Moving from the margins: The challenges of building integrated local services
Turning Point and Collaborate recently convened a group of expert practitioners to explore an important and pressing question: why, despite the relative maturity of multiple models, and evidence of their effectiveness, do integrated systems remain at the fringes of local public services?
The discussion was motivated by a combination of optimism, frustration, and realism. Optimism around the possibilities that lie within outcome-focused integrated services at the local level. Frustration over the fact that an antiquated approach to public service delivery is frequently the default position, and that despite the current context of devolution, austerity, and inequality, integration remains the exception rather than the rule. The feeling of realism came from the shared understanding that change won’t happen without a significant shift in process and behaviour.
This Discussion Paper captures the insights generated from the discussion. It reflects on the challenges that face those who believe integrated services offer an effective and affordable way of improving local outcomes and are shifting their work away from the margins. Contributors to the discussion were highly cognisant of the financial and demand challenges facing local public services. Yet the challenges were felt to be products of the behavioural, the cultural and the systemic, rather than the purely financial pressures within the system. The paper also reflects on the changing policy context, acknowledging the fact that current drivers such as the NHS Five Year Forward View and its new models of care; the Vanguard programme; and local government-led service reform, are encouraging more integrated models at scale. Hard work will be needed to ensure that people using services feel the benefits of such integration.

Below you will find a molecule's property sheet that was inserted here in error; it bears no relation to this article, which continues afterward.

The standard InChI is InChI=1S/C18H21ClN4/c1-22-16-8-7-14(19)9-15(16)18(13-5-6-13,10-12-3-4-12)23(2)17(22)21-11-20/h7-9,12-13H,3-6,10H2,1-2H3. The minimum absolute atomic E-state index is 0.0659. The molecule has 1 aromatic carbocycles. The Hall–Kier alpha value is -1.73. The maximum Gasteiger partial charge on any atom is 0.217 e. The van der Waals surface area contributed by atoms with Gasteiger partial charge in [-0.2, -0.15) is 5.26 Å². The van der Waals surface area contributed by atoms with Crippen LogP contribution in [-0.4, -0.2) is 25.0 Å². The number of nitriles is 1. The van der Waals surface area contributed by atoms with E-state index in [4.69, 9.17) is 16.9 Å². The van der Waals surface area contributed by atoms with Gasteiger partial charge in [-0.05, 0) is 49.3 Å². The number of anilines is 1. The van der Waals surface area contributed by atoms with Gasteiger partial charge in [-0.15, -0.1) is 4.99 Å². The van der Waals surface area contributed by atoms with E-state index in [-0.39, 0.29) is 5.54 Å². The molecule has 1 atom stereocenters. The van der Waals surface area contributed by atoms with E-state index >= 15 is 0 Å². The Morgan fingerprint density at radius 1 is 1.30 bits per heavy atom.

Part of the aim of this discussion paper is therefore to make the case for overcoming a sort of collective amnesia, in other words learning from - and implementing - existing models, rather than starting again from scratch.
An analysis of the roundtable is presented as seven insights for building integrated local public services. The insights are relevant to those considering the delivery of effective public services across whole places and systems. The combination of the current political, economic, and social context coupled with the presentation of credible models of community-led integrated care, makes a compelling argument for these insights to be taken seriously.
In order to move the discussion away from the abstract and ground it in something tangible, a number of models were explored, including Turning Point’s Connected Care model, the MEAM Approach, developed by Making Every Adult Matter (a coalition of Clinks, Homeless Link and Mind), and the West London Zone for Children and Young People. We are, of course, acutely aware that integrated service models are already part of the landscape we seek to influence, and that there are numerous examples across the United Kingdom and beyond of public services being designed and delivered in innovative and integrated ways. However, as previously stated we have some way to go before this is systematic in practice. The decision to focus on these three initiatives is not intended to dismiss others, but rather to characterise the various routes to change when considering integrated public services. Connected Care, the MEAM Approach, and the West London Children’s Zone - with their different starting points, methodologies, and perspectives - all demonstrate aspects of the seven insights, and this will be evidenced throughout the paper.
Collaborate and Turning Point intend to use this discussion paper to support their future work, and challenge others to consider these insights within the context of local service design and delivery.